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I'm building a small woodshop inside my pole barn and would like to have a loft above. Shop is 15 x 25 if I use 2x6x15 how close do they need to be? Or should I use 2x8 instead? Not wanting to store anything heavy just a spot for all the "stuff".
If you're trying to span 15', you're going to want considerably more than a 2x6 or 2x8. All that "stuff" will quickly add up to a great deal of weight, and you won't want that thing coming down on your head or bowing under the load. Something else to consider, you'll want a minimum of a 9' ceiling, 10' or more would be better. Anything less and you can't handle sheet goods too easily, and what about the rest of your woodworking lumber? How easily will you be able to handle that in a restricted ceiling space?
I'm currently working in a garage with a 7' ceiling, which is way too low for even the modest of projects. My last garage had 8' ceilings and I was constantly banging the darned thing while handling the raw lumber or when working larger projects on the work bench. A shop that I used as a teen had a 20' ceiling over the table saw, but only about 8' under the loft which was about 3/4's of the shop. Again, way too low for a great many projects and material handling.
Just my experience, hope it helps. I can't offer a joist size for your application.
For a 15' span in a living area with a live load of 40 psf you need 2x10 @ 16" o/c for most species.
I agree w/ spruce that all that stuff adds up.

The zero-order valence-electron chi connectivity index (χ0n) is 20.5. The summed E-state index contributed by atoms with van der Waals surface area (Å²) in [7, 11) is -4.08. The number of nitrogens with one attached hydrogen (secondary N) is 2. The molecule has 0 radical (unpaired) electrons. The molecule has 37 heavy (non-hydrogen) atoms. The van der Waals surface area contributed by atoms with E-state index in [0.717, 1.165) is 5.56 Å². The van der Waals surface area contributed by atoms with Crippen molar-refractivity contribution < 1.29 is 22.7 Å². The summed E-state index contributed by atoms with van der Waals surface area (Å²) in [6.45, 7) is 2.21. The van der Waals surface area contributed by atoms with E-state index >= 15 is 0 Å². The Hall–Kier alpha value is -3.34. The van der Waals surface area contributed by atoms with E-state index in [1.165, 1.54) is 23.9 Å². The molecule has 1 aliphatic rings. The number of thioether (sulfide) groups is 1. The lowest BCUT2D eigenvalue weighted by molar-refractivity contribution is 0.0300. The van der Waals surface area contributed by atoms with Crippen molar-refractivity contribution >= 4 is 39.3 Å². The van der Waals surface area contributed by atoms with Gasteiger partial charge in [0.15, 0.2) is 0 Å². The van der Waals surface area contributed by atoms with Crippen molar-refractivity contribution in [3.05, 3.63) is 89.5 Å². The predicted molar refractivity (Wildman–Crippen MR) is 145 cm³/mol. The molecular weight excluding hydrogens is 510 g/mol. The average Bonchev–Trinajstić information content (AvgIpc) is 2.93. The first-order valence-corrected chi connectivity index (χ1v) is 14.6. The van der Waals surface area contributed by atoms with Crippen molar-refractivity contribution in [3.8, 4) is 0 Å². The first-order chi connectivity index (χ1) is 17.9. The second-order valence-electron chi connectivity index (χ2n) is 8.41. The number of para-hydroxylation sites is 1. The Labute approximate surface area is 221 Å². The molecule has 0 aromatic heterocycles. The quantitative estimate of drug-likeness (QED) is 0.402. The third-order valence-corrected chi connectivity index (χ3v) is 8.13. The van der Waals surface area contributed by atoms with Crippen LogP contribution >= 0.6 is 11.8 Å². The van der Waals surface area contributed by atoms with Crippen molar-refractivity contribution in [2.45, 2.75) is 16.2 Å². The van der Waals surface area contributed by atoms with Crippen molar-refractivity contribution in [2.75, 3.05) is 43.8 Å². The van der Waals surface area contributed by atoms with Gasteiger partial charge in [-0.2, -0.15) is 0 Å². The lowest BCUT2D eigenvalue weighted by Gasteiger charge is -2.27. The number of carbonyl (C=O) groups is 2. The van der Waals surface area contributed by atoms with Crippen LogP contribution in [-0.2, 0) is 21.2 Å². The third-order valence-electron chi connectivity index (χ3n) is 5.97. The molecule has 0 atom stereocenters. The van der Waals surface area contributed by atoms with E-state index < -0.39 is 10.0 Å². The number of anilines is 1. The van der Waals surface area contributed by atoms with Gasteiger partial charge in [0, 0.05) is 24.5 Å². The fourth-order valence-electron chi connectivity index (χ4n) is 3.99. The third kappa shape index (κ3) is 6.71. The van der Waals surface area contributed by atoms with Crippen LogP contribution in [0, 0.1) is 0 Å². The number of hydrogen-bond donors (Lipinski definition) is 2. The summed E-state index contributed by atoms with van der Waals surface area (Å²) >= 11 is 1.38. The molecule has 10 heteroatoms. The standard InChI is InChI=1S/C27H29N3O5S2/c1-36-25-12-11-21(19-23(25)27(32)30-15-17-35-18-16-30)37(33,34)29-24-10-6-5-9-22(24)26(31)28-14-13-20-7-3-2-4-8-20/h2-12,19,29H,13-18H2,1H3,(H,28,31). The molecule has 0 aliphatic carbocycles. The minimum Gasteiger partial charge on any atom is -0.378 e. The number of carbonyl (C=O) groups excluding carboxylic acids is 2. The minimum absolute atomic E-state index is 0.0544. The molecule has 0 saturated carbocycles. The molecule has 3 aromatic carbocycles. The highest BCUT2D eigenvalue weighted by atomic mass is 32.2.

In commercial projects if you mention storage in desribing a loft or mezzanine, the floor design loads get bumped up to 125 psf.
Commercial isn't the same as a house, but I would design for at least the standard living space load.
Fifteen feet is a big span. You may want to consider also what you might want to do in the future. It may be that you need to store heavy stuff up there. I wouldn't do anything less that 2x8 at 16" on center. I worked on a project where the roofs were built with 2"x8" but the first and lat 8 feet of the run were12" on center. I'm not sure how this altered the load capacity but you might be able to do something like this if you are having height restrictions.
What if I would use engineered lumber? Could I use those wooden I-beams? As for weight and spanning distances, would this be a better choice?
this may sound like a dumb question from someone who knows very little, which it likely is.. but why wouldn't you use some type of really strong metal and then cover it with wood for aesthetics?
Fishfool @ The Reef Tank